Historian, trustee and parishioner Sue Graziadio, left, who made this CUMC quilt, stands with Pastor Rob Kazinski.

Honesdale Central United Methodist Church celebrates rich history

HONESDALE, PA — The Central United Methodist Church had informal beginnings in Honesdale, according to Sue Graziadio, who serves as the church’s historian. “When they first started, when the first Methodists came to town [circa 1825],” she says, “they didn’t have a building. They actually went to homes and started there.” But a church soon followed, constructed in 1834. It was replaced by a new church that was dedicated in 1874; the original church building is now an apartment building, but the replacement church still serves its original purpose, currently serving over 800 members.

 “As Methodists, our heritage… links up with not only with preaching the gospel, but living it out in our lives,” says Pastor Rob Kazinski. “As our founder, John Wesley always believed in social holiness as well as personal holiness—that’s the Methodist core, right there. So we encourage personal holiness in our lives, but we also encourage how that plays out socially…

“For instance, one Sunday out of the year, we always have ‘The Church Has Left the Building,’ where we go out and we find different areas of our community—people’s houses that need repair, or a park that needs to be cleaned up, or a meal that needs to served, or shut-ins that need to be visited—and instead of worshipping on a Sunday, we’ll go out and we’ll do those things, and then come back and say how we worshipped God on that day. That’s consistent with our Methodist heritage of finding a social need and trying to address it.”

Formal Sunday services take place in the church’s sanctuary, which has largely been preserved in its original state, but certain adaptations are made to accommodate a changing world: “This year we introduced new screens and video cameras, and a whole new sound system,” the pastor explains. “That’s been a big change, because we feel that’s helping to get our message across. So as long as that tradition isn’t interfering with the vision, or the mission that we are about, we try to uphold it as much as possible.

“We have 27 people in the church who have been here for 50 years or longer, and there’s a sense that they really appreciate the routine, and they know what to expect about it—and I think there’s a lot of value in that too, certainly to the people who go to that service. And so we try not to change it that much. However, we do realize that there are times that changes need to be made to help bring about the message and communicate that…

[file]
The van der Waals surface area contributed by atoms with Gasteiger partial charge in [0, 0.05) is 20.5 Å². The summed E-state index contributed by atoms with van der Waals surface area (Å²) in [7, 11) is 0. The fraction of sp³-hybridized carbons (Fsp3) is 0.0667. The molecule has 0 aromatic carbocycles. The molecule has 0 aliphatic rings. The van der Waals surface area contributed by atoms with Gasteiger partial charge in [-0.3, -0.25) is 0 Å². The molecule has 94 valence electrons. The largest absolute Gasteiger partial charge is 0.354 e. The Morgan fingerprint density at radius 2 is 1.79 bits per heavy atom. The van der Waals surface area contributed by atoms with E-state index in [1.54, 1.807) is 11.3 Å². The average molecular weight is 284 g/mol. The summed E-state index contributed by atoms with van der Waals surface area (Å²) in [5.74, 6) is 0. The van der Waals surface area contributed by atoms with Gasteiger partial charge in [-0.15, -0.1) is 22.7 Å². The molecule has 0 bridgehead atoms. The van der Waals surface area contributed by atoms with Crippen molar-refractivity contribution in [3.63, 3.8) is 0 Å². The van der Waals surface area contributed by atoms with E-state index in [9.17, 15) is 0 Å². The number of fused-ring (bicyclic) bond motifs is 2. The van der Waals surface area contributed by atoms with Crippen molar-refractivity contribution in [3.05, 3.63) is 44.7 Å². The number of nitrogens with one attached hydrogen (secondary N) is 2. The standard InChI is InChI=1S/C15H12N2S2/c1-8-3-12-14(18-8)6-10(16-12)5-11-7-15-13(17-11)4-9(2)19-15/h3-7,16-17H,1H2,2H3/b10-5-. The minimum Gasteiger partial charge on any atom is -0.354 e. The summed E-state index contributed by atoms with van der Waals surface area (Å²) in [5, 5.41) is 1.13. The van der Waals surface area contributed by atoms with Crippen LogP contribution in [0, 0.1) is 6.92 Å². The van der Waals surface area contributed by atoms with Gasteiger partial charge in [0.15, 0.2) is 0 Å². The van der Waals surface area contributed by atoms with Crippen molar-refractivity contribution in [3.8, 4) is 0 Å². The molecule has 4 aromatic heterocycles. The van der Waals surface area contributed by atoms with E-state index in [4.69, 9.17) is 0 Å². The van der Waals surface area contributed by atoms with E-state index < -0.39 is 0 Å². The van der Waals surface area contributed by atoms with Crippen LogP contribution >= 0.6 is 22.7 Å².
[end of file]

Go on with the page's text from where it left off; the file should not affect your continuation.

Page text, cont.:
“One of the things that I appreciate, probably one of the reasons why we do try to keep that tie to the history so important, is because these people that first purchased this church—a lot of those people put up their houses to fund the building of this church... It was that important to them. And I think when people make that kind of sacrifice... there has to be some kind of honor and appreciation for that sacrifice, for those risks and that faith that they took, and we don’t take that lightly. And that’s probably why we want to appreciate what they did—not make changes just to make changes to the church, move to a different building ‘just ‘cause’—but because we think that it’s important to maintain that vision that they had, and the mission, and live into that honor, and how Christ called them, and how Christ calls us in the future.”

The church faces what Pastor Rob calls an “interesting challenge” for the Christmas season: “Because our church is so old, the sanctuary is so old—we just had a little problem in that our ceiling started to collapse a little bit in one little area... and a lot of people are down about that, because they feel that’s going to take away from the appreciation of the ambience of the church. So what we’re focusing on this year is celebrating: celebrating everything that God has done for us, and celebrating who we are for the community...

“We’re bringing in a lot of people from the community to light our Advent wreath, and who have been in recovery from drugs, so we’re recognizing they’re a part of our community, and how we can serve and witness them; people who have been healed from cancer, and people who are in need that we serve on Saturday—having them be part of the service a little bit more. We’re trying to introduce that into our worship service, and make that a little consistent with who we are and to live that out again.”

Among its upcoming events, Central United Methodist Church will host the Wayne Choralaires for a Christmas concert on Sunday, November 26 at 2 p.m. The church can be found at 205 11th St. For more visit honesdaleumc.org or call 570/253-3291.

 

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